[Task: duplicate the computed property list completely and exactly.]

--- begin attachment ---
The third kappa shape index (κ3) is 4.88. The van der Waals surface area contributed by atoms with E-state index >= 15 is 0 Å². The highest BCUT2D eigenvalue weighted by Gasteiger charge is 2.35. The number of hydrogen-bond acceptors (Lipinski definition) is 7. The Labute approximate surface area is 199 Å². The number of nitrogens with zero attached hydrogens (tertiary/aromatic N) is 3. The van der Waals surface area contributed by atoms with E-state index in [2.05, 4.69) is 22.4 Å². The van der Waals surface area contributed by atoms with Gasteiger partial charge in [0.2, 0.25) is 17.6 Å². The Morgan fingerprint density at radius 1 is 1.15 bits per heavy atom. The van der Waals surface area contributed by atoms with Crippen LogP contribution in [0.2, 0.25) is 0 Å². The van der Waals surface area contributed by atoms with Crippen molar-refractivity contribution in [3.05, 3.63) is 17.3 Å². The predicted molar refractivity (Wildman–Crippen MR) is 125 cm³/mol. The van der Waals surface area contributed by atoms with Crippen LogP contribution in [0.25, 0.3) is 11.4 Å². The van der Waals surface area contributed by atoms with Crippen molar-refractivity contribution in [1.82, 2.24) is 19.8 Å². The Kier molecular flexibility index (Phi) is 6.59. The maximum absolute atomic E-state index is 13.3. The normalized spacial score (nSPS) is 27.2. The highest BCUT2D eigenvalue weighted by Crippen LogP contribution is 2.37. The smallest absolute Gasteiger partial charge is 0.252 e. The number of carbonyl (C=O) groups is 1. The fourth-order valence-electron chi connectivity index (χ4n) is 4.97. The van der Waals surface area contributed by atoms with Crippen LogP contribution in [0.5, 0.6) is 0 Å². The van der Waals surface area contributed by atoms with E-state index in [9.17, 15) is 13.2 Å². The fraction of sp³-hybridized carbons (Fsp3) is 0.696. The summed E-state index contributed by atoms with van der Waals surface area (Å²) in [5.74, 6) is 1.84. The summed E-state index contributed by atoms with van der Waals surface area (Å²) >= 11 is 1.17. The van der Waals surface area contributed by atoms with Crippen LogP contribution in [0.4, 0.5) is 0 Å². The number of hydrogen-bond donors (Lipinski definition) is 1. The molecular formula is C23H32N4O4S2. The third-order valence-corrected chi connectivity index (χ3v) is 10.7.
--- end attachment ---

The third kappa shape index (κ3) is 4.88. The van der Waals surface area contributed by atoms with E-state index >= 15 is 0 Å². The highest BCUT2D eigenvalue weighted by Gasteiger charge is 2.35. The number of hydrogen-bond acceptors (Lipinski definition) is 7. The Labute approximate surface area is 199 Å². The number of nitrogens with zero attached hydrogens (tertiary/aromatic N) is 3. The van der Waals surface area contributed by atoms with E-state index in [2.05, 4.69) is 22.4 Å². The van der Waals surface area contributed by atoms with Gasteiger partial charge in [0.2, 0.25) is 17.6 Å². The Morgan fingerprint density at radius 1 is 1.15 bits per heavy atom. The van der Waals surface area contributed by atoms with Crippen LogP contribution in [0.2, 0.25) is 0 Å². The van der Waals surface area contributed by atoms with Crippen molar-refractivity contribution in [3.05, 3.63) is 17.3 Å². The predicted molar refractivity (Wildman–Crippen MR) is 125 cm³/mol. The van der Waals surface area contributed by atoms with Crippen LogP contribution in [0.25, 0.3) is 11.4 Å². The van der Waals surface area contributed by atoms with Crippen molar-refractivity contribution in [1.82, 2.24) is 19.8 Å². The Kier molecular flexibility index (Phi) is 6.59. The maximum absolute atomic E-state index is 13.3. The normalized spacial score (nSPS) is 27.2. The highest BCUT2D eigenvalue weighted by Crippen LogP contribution is 2.37. The smallest absolute Gasteiger partial charge is 0.252 e. The number of carbonyl (C=O) groups is 1. The fourth-order valence-electron chi connectivity index (χ4n) is 4.97. The van der Waals surface area contributed by atoms with Crippen LogP contribution in [0.5, 0.6) is 0 Å². The van der Waals surface area contributed by atoms with E-state index in [9.17, 15) is 13.2 Å². The fraction of sp³-hybridized carbons (Fsp3) is 0.696. The summed E-state index contributed by atoms with van der Waals surface area (Å²) in [5.74, 6) is 1.84. The summed E-state index contributed by atoms with van der Waals surface area (Å²) >= 11 is 1.17. The van der Waals surface area contributed by atoms with Crippen LogP contribution in [0.4, 0.5) is 0 Å². The number of hydrogen-bond donors (Lipinski definition) is 1. The molecular formula is C23H32N4O4S2. The third-order valence-corrected chi connectivity index (χ3v) is 10.7.